Meet the Suburban Parents

From the American Spectator, by Lewis M. Andrews:

Teachers unions are widely regarded as the most serious obstacle to the reform of public education, but history suggests a second critical, though less obvious, impediment. It was the muckraker Upton Sinclair who in 1919 conceded — and, as a socialist, with no great pleasure — that the success of any reform movement in the United States depends on the active support of the upper-middle class.

What Sinclair had learned from his own crusade to reform the meatpacking industry was that most social injustices are supported by powerful economic interests. And it is only the upper-middle class that has both economic independence and political clout to agitate for improvement, often shaping needed change to satisfy its own concerns.

A more recent illustration of Sinclair’s thesis was the early environmental movement in the 1960s, which drew membership disproportionately from professionals and college graduates. While the movement is rightly credited with saving the Hudson and Ohio Rivers and reviving the health of the Great Lakes, it also did much to enhance property values in affluent suburbs, university towns, and vacation communities inhabited by its supporters.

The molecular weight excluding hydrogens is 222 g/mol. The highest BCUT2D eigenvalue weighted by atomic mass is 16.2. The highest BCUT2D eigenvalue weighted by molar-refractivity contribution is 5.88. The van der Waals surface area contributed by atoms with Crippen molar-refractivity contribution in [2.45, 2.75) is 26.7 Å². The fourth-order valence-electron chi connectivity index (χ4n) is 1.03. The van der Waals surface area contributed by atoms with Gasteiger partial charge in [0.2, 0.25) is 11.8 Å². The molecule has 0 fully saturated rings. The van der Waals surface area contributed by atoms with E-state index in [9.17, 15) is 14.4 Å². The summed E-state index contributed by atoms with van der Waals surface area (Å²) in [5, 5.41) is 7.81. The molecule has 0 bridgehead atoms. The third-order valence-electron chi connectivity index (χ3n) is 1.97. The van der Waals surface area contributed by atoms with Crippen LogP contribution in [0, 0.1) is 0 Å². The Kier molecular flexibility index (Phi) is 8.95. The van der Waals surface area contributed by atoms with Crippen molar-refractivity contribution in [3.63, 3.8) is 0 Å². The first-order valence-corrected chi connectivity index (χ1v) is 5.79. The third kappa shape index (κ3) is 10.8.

Unfortunately for the health of America’s public schools, the upper-middle class suburban parents who could do the most to advance education reform nationally by modeling it in their own communities have for decades been mute on the issue.

Read the rest here.

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One Response to “Meet the Suburban Parents”

  1. Ciaran Says:

    Very interesting article. The fundamental problem is that most people don’t care. “Education” is a racket; teaching jobs are now sinecures for Lefties. No one wants academic standards to improve. The West Chester parents don’t want little Sydny (female) or little Ari to be shown up as lazy, indulged dolts – and “urban” issue? Sooner or later we will be FORCED to examine Race and IQ. Or not – as the USA transforms into South Africa.

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